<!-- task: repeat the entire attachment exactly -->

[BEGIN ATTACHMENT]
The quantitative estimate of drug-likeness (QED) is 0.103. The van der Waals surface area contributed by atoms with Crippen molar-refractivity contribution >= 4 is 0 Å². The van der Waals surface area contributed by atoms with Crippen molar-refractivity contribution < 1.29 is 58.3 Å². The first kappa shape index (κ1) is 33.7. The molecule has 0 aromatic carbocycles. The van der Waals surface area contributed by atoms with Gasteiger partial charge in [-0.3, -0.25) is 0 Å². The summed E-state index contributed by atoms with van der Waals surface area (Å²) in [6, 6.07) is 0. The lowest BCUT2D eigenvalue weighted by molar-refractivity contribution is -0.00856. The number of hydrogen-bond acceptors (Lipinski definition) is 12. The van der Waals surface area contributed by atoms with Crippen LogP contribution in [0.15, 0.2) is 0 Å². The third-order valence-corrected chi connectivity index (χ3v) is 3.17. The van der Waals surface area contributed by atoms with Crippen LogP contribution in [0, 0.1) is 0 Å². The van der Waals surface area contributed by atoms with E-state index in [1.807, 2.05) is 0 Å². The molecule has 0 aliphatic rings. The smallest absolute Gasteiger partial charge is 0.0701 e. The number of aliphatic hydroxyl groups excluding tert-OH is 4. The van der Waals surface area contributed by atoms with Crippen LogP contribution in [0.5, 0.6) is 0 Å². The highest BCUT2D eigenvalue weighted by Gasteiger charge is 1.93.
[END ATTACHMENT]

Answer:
The quantitative estimate of drug-likeness (QED) is 0.103. The van der Waals surface area contributed by atoms with Crippen molar-refractivity contribution >= 4 is 0 Å². The van der Waals surface area contributed by atoms with Crippen molar-refractivity contribution < 1.29 is 58.3 Å². The first kappa shape index (κ1) is 33.7. The molecule has 0 aromatic carbocycles. The van der Waals surface area contributed by atoms with Gasteiger partial charge in [-0.3, -0.25) is 0 Å². The summed E-state index contributed by atoms with van der Waals surface area (Å²) in [6, 6.07) is 0. The lowest BCUT2D eigenvalue weighted by molar-refractivity contribution is -0.00856. The number of hydrogen-bond acceptors (Lipinski definition) is 12. The van der Waals surface area contributed by atoms with Crippen LogP contribution in [0.15, 0.2) is 0 Å². The third-order valence-corrected chi connectivity index (χ3v) is 3.17. The van der Waals surface area contributed by atoms with Crippen LogP contribution in [0, 0.1) is 0 Å². The van der Waals surface area contributed by atoms with E-state index in [1.807, 2.05) is 0 Å². The molecule has 0 aliphatic rings. The smallest absolute Gasteiger partial charge is 0.0701 e. The number of aliphatic hydroxyl groups excluding tert-OH is 4. The van der Waals surface area contributed by atoms with Crippen LogP contribution in [0.5, 0.6) is 0 Å². The highest BCUT2D eigenvalue weighted by Gasteiger charge is 1.93.